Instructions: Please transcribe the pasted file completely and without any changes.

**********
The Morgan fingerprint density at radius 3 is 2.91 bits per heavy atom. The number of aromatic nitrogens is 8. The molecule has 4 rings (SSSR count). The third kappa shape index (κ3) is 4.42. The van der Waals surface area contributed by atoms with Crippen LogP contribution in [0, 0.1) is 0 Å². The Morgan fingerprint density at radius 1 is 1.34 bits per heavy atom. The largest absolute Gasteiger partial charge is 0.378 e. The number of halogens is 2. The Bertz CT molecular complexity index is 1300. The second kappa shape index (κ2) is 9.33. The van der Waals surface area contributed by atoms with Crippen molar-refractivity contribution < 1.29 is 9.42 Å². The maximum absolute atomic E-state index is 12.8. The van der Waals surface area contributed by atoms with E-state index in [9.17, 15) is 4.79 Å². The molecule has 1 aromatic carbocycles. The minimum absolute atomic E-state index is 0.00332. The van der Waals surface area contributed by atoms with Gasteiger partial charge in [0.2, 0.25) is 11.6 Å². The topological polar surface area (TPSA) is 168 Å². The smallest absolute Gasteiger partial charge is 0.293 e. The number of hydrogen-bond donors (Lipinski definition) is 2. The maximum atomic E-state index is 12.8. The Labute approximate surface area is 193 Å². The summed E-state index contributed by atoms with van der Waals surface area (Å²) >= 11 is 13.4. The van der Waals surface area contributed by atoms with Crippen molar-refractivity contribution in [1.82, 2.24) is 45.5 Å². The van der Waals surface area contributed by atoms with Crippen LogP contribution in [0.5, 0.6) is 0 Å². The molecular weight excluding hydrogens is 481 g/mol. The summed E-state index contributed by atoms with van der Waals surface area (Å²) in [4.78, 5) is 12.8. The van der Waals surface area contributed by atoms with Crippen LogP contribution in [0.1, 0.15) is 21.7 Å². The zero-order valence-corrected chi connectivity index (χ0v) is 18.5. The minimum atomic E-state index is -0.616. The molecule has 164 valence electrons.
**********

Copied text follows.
The Morgan fingerprint density at radius 3 is 2.91 bits per heavy atom. The number of aromatic nitrogens is 8. The molecule has 4 rings (SSSR count). The third kappa shape index (κ3) is 4.42. The van der Waals surface area contributed by atoms with Crippen LogP contribution in [0, 0.1) is 0 Å². The Morgan fingerprint density at radius 1 is 1.34 bits per heavy atom. The largest absolute Gasteiger partial charge is 0.378 e. The number of halogens is 2. The Bertz CT molecular complexity index is 1300. The second kappa shape index (κ2) is 9.33. The van der Waals surface area contributed by atoms with Crippen molar-refractivity contribution < 1.29 is 9.42 Å². The maximum absolute atomic E-state index is 12.8. The van der Waals surface area contributed by atoms with E-state index in [9.17, 15) is 4.79 Å². The molecule has 1 aromatic carbocycles. The minimum absolute atomic E-state index is 0.00332. The van der Waals surface area contributed by atoms with Gasteiger partial charge in [0.2, 0.25) is 11.6 Å². The topological polar surface area (TPSA) is 168 Å². The smallest absolute Gasteiger partial charge is 0.293 e. The number of hydrogen-bond donors (Lipinski definition) is 2. The maximum atomic E-state index is 12.8. The Labute approximate surface area is 193 Å². The summed E-state index contributed by atoms with van der Waals surface area (Å²) >= 11 is 13.4. The van der Waals surface area contributed by atoms with Crippen molar-refractivity contribution in [1.82, 2.24) is 45.5 Å². The van der Waals surface area contributed by atoms with Crippen LogP contribution in [0.5, 0.6) is 0 Å². The molecular weight excluding hydrogens is 481 g/mol. The summed E-state index contributed by atoms with van der Waals surface area (Å²) in [4.78, 5) is 12.8. The van der Waals surface area contributed by atoms with Crippen LogP contribution in [0.1, 0.15) is 21.7 Å². The zero-order valence-corrected chi connectivity index (χ0v) is 18.5. The minimum atomic E-state index is -0.616. The molecule has 164 valence electrons.